‘We really understand how hard it is for millions of households right now and that's why we are investing £500 million and doing everything we can to keep our prices low, especially on the products customers buy most often. We're working hard to reduce costs right across the business so that we can keep investing in these areas that customers care most about. The progress we are making on improving value, quality, innovation and service is reflected in our improved grocery volume market share,’ Roberts said.

‘The pressure on household budgets will only intensify over the remainder of the year and I am very clear that doing the right thing for our customers and colleagues will remain at the very top of our agenda.’

Sainsbury's backed its profit outlook. It continues to expect an annual underlying pretax profit between £630 million and £690 million. It had reported underlying pretax profit of £730 million in financial 2022, so it expects a decline of as much as 14%.

In addition, the company said Kevin O'Byrne is to retire from his role as chief financial officer in March 2023, the conclusion of its financial year. It has promoted Commercial & Retail Finance Director Blathnaid Bergin as its new CFO, following a ‘thorough’ external and internal search. He joins the board on March 6 next year.

Dechra was up 2.3% after RBC raised the stock to 'outperform' from 'sector perform'.

Elsewhere, Moneysupermarket was up 3.6% after Liberum raised it to 'buy' from 'hold'.

Fashion retailer Quiz added 10%. It posted a sharp annual revenue hike but profit fell on the absence of one-off gains.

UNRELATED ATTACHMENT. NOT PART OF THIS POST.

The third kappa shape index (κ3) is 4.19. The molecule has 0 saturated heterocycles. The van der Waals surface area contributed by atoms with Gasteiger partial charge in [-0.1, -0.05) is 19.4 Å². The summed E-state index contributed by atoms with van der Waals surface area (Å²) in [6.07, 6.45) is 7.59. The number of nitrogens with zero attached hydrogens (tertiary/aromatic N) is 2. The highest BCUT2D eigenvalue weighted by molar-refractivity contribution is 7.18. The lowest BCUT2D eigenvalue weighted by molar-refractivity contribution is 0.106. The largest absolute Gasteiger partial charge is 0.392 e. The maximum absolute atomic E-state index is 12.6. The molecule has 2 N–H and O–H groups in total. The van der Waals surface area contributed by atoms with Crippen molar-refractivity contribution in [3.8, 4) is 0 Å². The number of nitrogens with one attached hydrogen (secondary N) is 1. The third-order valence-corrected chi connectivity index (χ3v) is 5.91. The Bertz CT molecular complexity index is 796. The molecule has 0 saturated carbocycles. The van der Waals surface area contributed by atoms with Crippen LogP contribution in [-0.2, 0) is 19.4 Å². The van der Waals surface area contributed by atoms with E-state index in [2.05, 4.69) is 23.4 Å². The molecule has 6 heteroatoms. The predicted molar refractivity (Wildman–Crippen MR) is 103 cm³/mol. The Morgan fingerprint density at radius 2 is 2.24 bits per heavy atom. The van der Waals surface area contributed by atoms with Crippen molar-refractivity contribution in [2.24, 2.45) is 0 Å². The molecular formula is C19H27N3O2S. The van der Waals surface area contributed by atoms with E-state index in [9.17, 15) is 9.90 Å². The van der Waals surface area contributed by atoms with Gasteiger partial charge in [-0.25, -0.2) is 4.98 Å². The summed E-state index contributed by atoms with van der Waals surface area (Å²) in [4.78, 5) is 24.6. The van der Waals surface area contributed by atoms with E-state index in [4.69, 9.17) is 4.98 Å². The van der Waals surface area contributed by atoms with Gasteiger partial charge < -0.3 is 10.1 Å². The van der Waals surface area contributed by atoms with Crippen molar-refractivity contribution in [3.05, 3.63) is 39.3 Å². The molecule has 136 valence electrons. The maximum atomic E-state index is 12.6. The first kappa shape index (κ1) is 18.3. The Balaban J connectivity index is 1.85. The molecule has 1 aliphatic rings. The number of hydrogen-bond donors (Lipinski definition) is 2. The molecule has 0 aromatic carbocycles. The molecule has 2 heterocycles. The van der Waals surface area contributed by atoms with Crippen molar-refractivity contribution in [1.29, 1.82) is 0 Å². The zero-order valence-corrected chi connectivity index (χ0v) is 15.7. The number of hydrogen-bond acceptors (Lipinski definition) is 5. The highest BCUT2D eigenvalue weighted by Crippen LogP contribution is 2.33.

Revenue in the year ended March 31 surged 97% to £78.4 million from £39.7 million. Pretax profit fell to £800,000 from £6.0 million, however.

In financial 2021, Quiz benefitted from a £10.4 million gain stemming from a subsidiary disposal, as well as a £5.2 million gain from a ‘bargain purchase arising on acquisition’.

On an underlying basis, which does not include these gains, it swung to a pretax profit of £800,000 from a £9.6 million loss.

It has started the new year relatively strongly. Revenue in the three months to June 30 is up 62% annually and on a like-for-like basis is ‘consistent’ with levels seen before Covid-19 disruption.

Elsewhere in London, some price action from Monday's session endured on Tuesday.

nanosynth group added 28%, after a rise of some 55% on Monday. It had updated on plans to move to the heating, ventilation, and cooling market, after demand for face masks has waned.

AO World lost another 3.1%, after tumbling 18% on Monday.

AO had confirmed in a statement on Monday that it was aware that one of the third-party credit insurers which provides credit insurance to some of its suppliers had rebased their cover in May with respect to AO, reflecting post-Covid sales levels.

It followed a report in the Sunday Times which stated that Atradius, a credit insurer, cut its credit cover for the online retailer's suppliers.

Brent oil was quoted at $113.17 a barrel early Tuesday in London, down from $113.66 late Monday. Gold stood at $1,806.90 an ounce, down from $1,808.30.

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Issue Date: 05 Jul 2022